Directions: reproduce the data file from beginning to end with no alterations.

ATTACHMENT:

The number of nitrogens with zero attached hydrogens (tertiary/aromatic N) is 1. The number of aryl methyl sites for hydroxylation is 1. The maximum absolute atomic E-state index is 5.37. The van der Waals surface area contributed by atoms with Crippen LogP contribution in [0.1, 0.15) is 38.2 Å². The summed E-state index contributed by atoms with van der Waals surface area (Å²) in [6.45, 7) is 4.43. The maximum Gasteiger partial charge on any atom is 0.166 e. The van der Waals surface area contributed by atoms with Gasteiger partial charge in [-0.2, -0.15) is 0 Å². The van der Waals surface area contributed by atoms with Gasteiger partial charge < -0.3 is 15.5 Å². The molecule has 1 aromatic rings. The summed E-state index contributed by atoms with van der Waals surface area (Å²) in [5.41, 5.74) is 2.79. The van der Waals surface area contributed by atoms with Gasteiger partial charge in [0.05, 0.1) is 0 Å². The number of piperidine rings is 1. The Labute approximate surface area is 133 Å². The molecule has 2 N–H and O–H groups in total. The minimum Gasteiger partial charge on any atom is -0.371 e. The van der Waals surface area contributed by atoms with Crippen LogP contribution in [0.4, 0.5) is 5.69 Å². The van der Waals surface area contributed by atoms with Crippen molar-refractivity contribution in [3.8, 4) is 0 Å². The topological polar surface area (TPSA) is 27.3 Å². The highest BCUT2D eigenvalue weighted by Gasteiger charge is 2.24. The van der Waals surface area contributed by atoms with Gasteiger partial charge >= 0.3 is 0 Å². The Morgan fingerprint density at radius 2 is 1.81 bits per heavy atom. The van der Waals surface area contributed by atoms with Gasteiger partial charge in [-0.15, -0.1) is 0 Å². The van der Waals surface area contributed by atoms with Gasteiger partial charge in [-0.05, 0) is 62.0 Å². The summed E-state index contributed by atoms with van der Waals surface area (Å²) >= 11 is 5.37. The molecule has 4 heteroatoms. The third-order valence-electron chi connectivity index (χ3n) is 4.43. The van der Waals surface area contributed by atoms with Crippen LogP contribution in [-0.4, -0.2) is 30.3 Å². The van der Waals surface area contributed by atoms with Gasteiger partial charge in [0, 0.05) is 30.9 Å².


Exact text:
The number of nitrogens with zero attached hydrogens (tertiary/aromatic N) is 1. The number of aryl methyl sites for hydroxylation is 1. The maximum absolute atomic E-state index is 5.37. The van der Waals surface area contributed by atoms with Crippen LogP contribution in [0.1, 0.15) is 38.2 Å². The summed E-state index contributed by atoms with van der Waals surface area (Å²) in [6.45, 7) is 4.43. The maximum Gasteiger partial charge on any atom is 0.166 e. The van der Waals surface area contributed by atoms with Gasteiger partial charge in [-0.2, -0.15) is 0 Å². The van der Waals surface area contributed by atoms with Gasteiger partial charge < -0.3 is 15.5 Å². The molecule has 1 aromatic rings. The summed E-state index contributed by atoms with van der Waals surface area (Å²) in [5.41, 5.74) is 2.79. The van der Waals surface area contributed by atoms with Gasteiger partial charge in [0.05, 0.1) is 0 Å². The number of piperidine rings is 1. The Labute approximate surface area is 133 Å². The molecule has 2 N–H and O–H groups in total. The minimum Gasteiger partial charge on any atom is -0.371 e. The van der Waals surface area contributed by atoms with Crippen LogP contribution in [0.4, 0.5) is 5.69 Å². The van der Waals surface area contributed by atoms with Crippen molar-refractivity contribution in [3.8, 4) is 0 Å². The topological polar surface area (TPSA) is 27.3 Å². The highest BCUT2D eigenvalue weighted by Gasteiger charge is 2.24. The van der Waals surface area contributed by atoms with Gasteiger partial charge >= 0.3 is 0 Å². The Morgan fingerprint density at radius 2 is 1.81 bits per heavy atom. The van der Waals surface area contributed by atoms with Gasteiger partial charge in [-0.15, -0.1) is 0 Å². The van der Waals surface area contributed by atoms with Gasteiger partial charge in [-0.05, 0) is 62.0 Å². The summed E-state index contributed by atoms with van der Waals surface area (Å²) >= 11 is 5.37. The molecule has 4 heteroatoms. The third-order valence-electron chi connectivity index (χ3n) is 4.43. The van der Waals surface area contributed by atoms with Crippen LogP contribution in [-0.4, -0.2) is 30.3 Å². The van der Waals surface area contributed by atoms with Gasteiger partial charge in [0, 0.05) is 30.9 Å².